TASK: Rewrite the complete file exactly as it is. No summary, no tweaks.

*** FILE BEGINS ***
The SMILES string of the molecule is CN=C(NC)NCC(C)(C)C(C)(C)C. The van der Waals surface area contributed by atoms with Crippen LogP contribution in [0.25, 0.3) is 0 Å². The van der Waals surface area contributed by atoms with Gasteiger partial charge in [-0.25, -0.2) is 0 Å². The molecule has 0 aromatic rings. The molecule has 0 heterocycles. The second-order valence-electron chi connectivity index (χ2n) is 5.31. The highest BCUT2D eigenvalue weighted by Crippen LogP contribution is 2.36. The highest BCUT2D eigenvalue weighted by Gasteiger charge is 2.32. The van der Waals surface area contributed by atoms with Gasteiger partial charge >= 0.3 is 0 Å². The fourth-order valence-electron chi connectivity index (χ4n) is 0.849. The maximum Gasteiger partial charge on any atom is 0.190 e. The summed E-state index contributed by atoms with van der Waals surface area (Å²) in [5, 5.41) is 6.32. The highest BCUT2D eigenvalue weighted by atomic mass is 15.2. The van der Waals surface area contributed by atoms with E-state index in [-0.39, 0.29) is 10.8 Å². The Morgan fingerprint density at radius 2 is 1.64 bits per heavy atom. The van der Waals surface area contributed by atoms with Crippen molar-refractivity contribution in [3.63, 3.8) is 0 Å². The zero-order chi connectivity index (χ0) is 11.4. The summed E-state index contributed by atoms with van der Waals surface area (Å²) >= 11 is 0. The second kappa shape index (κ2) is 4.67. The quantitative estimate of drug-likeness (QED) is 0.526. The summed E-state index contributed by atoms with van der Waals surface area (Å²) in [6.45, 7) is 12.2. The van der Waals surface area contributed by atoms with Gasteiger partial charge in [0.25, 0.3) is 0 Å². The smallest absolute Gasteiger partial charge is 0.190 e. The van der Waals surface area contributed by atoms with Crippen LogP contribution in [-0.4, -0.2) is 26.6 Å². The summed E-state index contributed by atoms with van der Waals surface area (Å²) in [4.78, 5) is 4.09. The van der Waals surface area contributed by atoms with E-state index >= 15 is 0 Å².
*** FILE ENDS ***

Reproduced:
The SMILES string of the molecule is CN=C(NC)NCC(C)(C)C(C)(C)C. The van der Waals surface area contributed by atoms with Crippen LogP contribution in [0.25, 0.3) is 0 Å². The van der Waals surface area contributed by atoms with Gasteiger partial charge in [-0.25, -0.2) is 0 Å². The molecule has 0 aromatic rings. The molecule has 0 heterocycles. The second-order valence-electron chi connectivity index (χ2n) is 5.31. The highest BCUT2D eigenvalue weighted by Crippen LogP contribution is 2.36. The highest BCUT2D eigenvalue weighted by Gasteiger charge is 2.32. The van der Waals surface area contributed by atoms with Gasteiger partial charge >= 0.3 is 0 Å². The fourth-order valence-electron chi connectivity index (χ4n) is 0.849. The maximum Gasteiger partial charge on any atom is 0.190 e. The summed E-state index contributed by atoms with van der Waals surface area (Å²) in [5, 5.41) is 6.32. The highest BCUT2D eigenvalue weighted by atomic mass is 15.2. The van der Waals surface area contributed by atoms with E-state index in [-0.39, 0.29) is 10.8 Å². The Morgan fingerprint density at radius 2 is 1.64 bits per heavy atom. The van der Waals surface area contributed by atoms with Crippen molar-refractivity contribution in [3.63, 3.8) is 0 Å². The zero-order chi connectivity index (χ0) is 11.4. The summed E-state index contributed by atoms with van der Waals surface area (Å²) >= 11 is 0. The second kappa shape index (κ2) is 4.67. The quantitative estimate of drug-likeness (QED) is 0.526. The summed E-state index contributed by atoms with van der Waals surface area (Å²) in [6.45, 7) is 12.2. The van der Waals surface area contributed by atoms with Gasteiger partial charge in [0.25, 0.3) is 0 Å². The smallest absolute Gasteiger partial charge is 0.190 e. The van der Waals surface area contributed by atoms with Crippen LogP contribution in [-0.4, -0.2) is 26.6 Å². The summed E-state index contributed by atoms with van der Waals surface area (Å²) in [4.78, 5) is 4.09. The van der Waals surface area contributed by atoms with E-state index >= 15 is 0 Å².